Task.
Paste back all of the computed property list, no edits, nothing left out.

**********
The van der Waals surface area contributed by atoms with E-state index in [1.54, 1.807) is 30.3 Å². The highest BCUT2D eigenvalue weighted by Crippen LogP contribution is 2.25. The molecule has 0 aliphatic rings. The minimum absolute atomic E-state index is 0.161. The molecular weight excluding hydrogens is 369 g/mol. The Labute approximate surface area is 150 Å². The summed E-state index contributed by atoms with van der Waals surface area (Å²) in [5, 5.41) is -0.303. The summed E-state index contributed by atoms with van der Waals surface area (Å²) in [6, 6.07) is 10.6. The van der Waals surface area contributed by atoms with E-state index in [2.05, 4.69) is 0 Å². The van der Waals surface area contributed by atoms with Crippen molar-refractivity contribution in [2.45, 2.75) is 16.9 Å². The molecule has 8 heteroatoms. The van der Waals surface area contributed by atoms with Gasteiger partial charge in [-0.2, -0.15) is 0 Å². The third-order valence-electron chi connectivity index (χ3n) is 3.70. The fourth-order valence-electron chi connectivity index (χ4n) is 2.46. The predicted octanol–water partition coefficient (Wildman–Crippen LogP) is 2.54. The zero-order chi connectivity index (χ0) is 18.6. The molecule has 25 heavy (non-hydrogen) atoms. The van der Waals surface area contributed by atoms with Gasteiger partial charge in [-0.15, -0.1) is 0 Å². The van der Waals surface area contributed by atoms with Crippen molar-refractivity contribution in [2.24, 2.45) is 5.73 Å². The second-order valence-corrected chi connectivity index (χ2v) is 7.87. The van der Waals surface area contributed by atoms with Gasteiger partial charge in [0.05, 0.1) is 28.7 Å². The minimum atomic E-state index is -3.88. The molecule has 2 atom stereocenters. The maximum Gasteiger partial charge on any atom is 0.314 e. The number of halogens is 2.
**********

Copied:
The van der Waals surface area contributed by atoms with E-state index in [1.54, 1.807) is 30.3 Å². The highest BCUT2D eigenvalue weighted by Crippen LogP contribution is 2.25. The molecule has 0 aliphatic rings. The minimum absolute atomic E-state index is 0.161. The molecular weight excluding hydrogens is 369 g/mol. The Labute approximate surface area is 150 Å². The summed E-state index contributed by atoms with van der Waals surface area (Å²) in [5, 5.41) is -0.303. The summed E-state index contributed by atoms with van der Waals surface area (Å²) in [6, 6.07) is 10.6. The van der Waals surface area contributed by atoms with E-state index in [2.05, 4.69) is 0 Å². The van der Waals surface area contributed by atoms with Crippen molar-refractivity contribution in [2.45, 2.75) is 16.9 Å². The molecule has 8 heteroatoms. The van der Waals surface area contributed by atoms with Gasteiger partial charge in [-0.2, -0.15) is 0 Å². The third-order valence-electron chi connectivity index (χ3n) is 3.70. The fourth-order valence-electron chi connectivity index (χ4n) is 2.46. The predicted octanol–water partition coefficient (Wildman–Crippen LogP) is 2.54. The zero-order chi connectivity index (χ0) is 18.6. The molecule has 25 heavy (non-hydrogen) atoms. The van der Waals surface area contributed by atoms with Gasteiger partial charge in [-0.15, -0.1) is 0 Å². The van der Waals surface area contributed by atoms with Crippen molar-refractivity contribution in [2.24, 2.45) is 5.73 Å². The second-order valence-corrected chi connectivity index (χ2v) is 7.87. The van der Waals surface area contributed by atoms with Gasteiger partial charge in [0.05, 0.1) is 28.7 Å². The minimum atomic E-state index is -3.88. The molecule has 2 atom stereocenters. The maximum Gasteiger partial charge on any atom is 0.314 e. The number of halogens is 2.